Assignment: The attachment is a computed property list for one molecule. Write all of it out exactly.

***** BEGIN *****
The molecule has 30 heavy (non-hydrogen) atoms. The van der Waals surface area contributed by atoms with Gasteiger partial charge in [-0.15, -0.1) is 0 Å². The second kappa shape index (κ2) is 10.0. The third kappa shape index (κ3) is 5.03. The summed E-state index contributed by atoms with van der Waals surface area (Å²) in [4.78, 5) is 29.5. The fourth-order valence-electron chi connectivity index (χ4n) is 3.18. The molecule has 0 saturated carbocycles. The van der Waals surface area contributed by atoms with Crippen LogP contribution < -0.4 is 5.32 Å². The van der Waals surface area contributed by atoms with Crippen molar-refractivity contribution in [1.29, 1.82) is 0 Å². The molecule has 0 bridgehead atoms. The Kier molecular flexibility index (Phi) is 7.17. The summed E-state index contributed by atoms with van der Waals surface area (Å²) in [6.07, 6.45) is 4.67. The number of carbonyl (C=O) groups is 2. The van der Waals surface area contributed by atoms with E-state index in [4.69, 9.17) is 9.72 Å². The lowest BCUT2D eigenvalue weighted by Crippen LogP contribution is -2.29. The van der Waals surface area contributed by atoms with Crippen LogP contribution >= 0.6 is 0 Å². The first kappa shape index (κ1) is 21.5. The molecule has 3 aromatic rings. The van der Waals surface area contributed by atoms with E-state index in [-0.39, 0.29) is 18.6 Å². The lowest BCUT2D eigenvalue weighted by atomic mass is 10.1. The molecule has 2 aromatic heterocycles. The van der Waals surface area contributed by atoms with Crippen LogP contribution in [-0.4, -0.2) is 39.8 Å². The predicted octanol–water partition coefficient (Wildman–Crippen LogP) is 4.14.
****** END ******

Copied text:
The molecule has 30 heavy (non-hydrogen) atoms. The van der Waals surface area contributed by atoms with Gasteiger partial charge in [-0.15, -0.1) is 0 Å². The second kappa shape index (κ2) is 10.0. The third kappa shape index (κ3) is 5.03. The summed E-state index contributed by atoms with van der Waals surface area (Å²) in [4.78, 5) is 29.5. The fourth-order valence-electron chi connectivity index (χ4n) is 3.18. The molecule has 0 saturated carbocycles. The van der Waals surface area contributed by atoms with Crippen LogP contribution < -0.4 is 5.32 Å². The van der Waals surface area contributed by atoms with Crippen molar-refractivity contribution in [1.29, 1.82) is 0 Å². The molecule has 0 bridgehead atoms. The Kier molecular flexibility index (Phi) is 7.17. The summed E-state index contributed by atoms with van der Waals surface area (Å²) in [6.07, 6.45) is 4.67. The number of carbonyl (C=O) groups is 2. The van der Waals surface area contributed by atoms with E-state index in [4.69, 9.17) is 9.72 Å². The lowest BCUT2D eigenvalue weighted by Crippen LogP contribution is -2.29. The van der Waals surface area contributed by atoms with Crippen LogP contribution >= 0.6 is 0 Å². The first kappa shape index (κ1) is 21.5. The molecule has 3 aromatic rings. The van der Waals surface area contributed by atoms with E-state index in [-0.39, 0.29) is 18.6 Å². The lowest BCUT2D eigenvalue weighted by atomic mass is 10.1. The molecule has 2 aromatic heterocycles. The van der Waals surface area contributed by atoms with Crippen LogP contribution in [-0.4, -0.2) is 39.8 Å². The predicted octanol–water partition coefficient (Wildman–Crippen LogP) is 4.14.